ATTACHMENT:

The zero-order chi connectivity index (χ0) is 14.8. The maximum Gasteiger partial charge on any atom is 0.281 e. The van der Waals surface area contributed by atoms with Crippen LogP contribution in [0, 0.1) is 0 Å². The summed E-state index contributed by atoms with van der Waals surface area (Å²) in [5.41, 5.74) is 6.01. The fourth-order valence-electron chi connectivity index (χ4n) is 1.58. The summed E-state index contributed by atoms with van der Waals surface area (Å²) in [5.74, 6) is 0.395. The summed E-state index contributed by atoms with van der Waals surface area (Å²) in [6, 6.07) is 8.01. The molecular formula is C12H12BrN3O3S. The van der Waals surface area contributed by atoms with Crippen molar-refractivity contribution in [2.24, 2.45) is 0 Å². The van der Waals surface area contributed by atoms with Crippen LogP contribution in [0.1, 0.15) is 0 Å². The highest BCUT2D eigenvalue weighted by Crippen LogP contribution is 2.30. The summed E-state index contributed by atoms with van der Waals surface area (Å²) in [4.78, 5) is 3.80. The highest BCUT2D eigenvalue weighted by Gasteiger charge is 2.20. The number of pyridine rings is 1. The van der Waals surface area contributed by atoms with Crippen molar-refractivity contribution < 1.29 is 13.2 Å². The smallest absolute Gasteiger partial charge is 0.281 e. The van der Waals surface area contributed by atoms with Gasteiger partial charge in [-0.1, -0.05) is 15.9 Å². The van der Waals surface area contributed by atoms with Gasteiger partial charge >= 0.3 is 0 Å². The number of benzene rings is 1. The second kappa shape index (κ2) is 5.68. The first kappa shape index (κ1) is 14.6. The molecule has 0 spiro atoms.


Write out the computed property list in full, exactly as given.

The zero-order chi connectivity index (χ0) is 14.8. The maximum Gasteiger partial charge on any atom is 0.281 e. The van der Waals surface area contributed by atoms with Crippen LogP contribution in [0, 0.1) is 0 Å². The summed E-state index contributed by atoms with van der Waals surface area (Å²) in [5.41, 5.74) is 6.01. The fourth-order valence-electron chi connectivity index (χ4n) is 1.58. The summed E-state index contributed by atoms with van der Waals surface area (Å²) in [5.74, 6) is 0.395. The summed E-state index contributed by atoms with van der Waals surface area (Å²) in [6, 6.07) is 8.01. The molecular formula is C12H12BrN3O3S. The van der Waals surface area contributed by atoms with Crippen molar-refractivity contribution in [2.24, 2.45) is 0 Å². The van der Waals surface area contributed by atoms with Crippen LogP contribution in [0.1, 0.15) is 0 Å². The highest BCUT2D eigenvalue weighted by Crippen LogP contribution is 2.30. The summed E-state index contributed by atoms with van der Waals surface area (Å²) in [4.78, 5) is 3.80. The highest BCUT2D eigenvalue weighted by Gasteiger charge is 2.20. The number of pyridine rings is 1. The van der Waals surface area contributed by atoms with Crippen molar-refractivity contribution < 1.29 is 13.2 Å². The smallest absolute Gasteiger partial charge is 0.281 e. The van der Waals surface area contributed by atoms with Gasteiger partial charge in [-0.1, -0.05) is 15.9 Å². The van der Waals surface area contributed by atoms with Gasteiger partial charge >= 0.3 is 0 Å². The number of benzene rings is 1. The second kappa shape index (κ2) is 5.68. The first kappa shape index (κ1) is 14.6. The molecule has 0 spiro atoms.